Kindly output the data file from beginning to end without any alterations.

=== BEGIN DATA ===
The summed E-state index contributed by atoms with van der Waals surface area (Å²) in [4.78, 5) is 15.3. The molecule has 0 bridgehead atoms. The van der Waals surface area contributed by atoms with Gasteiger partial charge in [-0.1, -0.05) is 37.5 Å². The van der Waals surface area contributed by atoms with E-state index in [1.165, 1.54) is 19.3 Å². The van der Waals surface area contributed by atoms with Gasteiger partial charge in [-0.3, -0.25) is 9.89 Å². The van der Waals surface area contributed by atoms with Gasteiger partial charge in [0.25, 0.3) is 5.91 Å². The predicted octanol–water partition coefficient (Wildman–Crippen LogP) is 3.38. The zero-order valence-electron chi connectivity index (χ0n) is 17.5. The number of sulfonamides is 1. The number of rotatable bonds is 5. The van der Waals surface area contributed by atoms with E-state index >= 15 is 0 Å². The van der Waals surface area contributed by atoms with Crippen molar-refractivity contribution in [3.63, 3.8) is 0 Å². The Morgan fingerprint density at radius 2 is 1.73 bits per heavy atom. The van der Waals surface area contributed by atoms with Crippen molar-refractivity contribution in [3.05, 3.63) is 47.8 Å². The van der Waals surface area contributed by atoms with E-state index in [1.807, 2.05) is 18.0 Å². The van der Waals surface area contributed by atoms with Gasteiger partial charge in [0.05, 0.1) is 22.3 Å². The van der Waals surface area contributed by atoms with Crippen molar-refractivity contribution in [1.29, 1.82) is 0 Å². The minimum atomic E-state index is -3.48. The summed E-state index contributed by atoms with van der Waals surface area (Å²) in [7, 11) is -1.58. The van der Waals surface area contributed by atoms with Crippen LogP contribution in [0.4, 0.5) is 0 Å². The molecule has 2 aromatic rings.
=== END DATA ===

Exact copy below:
The summed E-state index contributed by atoms with van der Waals surface area (Å²) in [4.78, 5) is 15.3. The molecule has 0 bridgehead atoms. The van der Waals surface area contributed by atoms with Gasteiger partial charge in [-0.1, -0.05) is 37.5 Å². The van der Waals surface area contributed by atoms with E-state index in [1.165, 1.54) is 19.3 Å². The van der Waals surface area contributed by atoms with Gasteiger partial charge in [-0.3, -0.25) is 9.89 Å². The van der Waals surface area contributed by atoms with Gasteiger partial charge in [0.25, 0.3) is 5.91 Å². The predicted octanol–water partition coefficient (Wildman–Crippen LogP) is 3.38. The zero-order valence-electron chi connectivity index (χ0n) is 17.5. The number of sulfonamides is 1. The number of rotatable bonds is 5. The van der Waals surface area contributed by atoms with E-state index >= 15 is 0 Å². The van der Waals surface area contributed by atoms with Crippen molar-refractivity contribution in [3.63, 3.8) is 0 Å². The Morgan fingerprint density at radius 2 is 1.73 bits per heavy atom. The van der Waals surface area contributed by atoms with Crippen molar-refractivity contribution in [3.05, 3.63) is 47.8 Å². The van der Waals surface area contributed by atoms with E-state index in [1.807, 2.05) is 18.0 Å². The van der Waals surface area contributed by atoms with Gasteiger partial charge in [0.05, 0.1) is 22.3 Å². The van der Waals surface area contributed by atoms with Crippen molar-refractivity contribution in [1.29, 1.82) is 0 Å². The minimum atomic E-state index is -3.48. The summed E-state index contributed by atoms with van der Waals surface area (Å²) in [7, 11) is -1.58. The van der Waals surface area contributed by atoms with Crippen LogP contribution in [0.4, 0.5) is 0 Å². The molecule has 2 aromatic rings.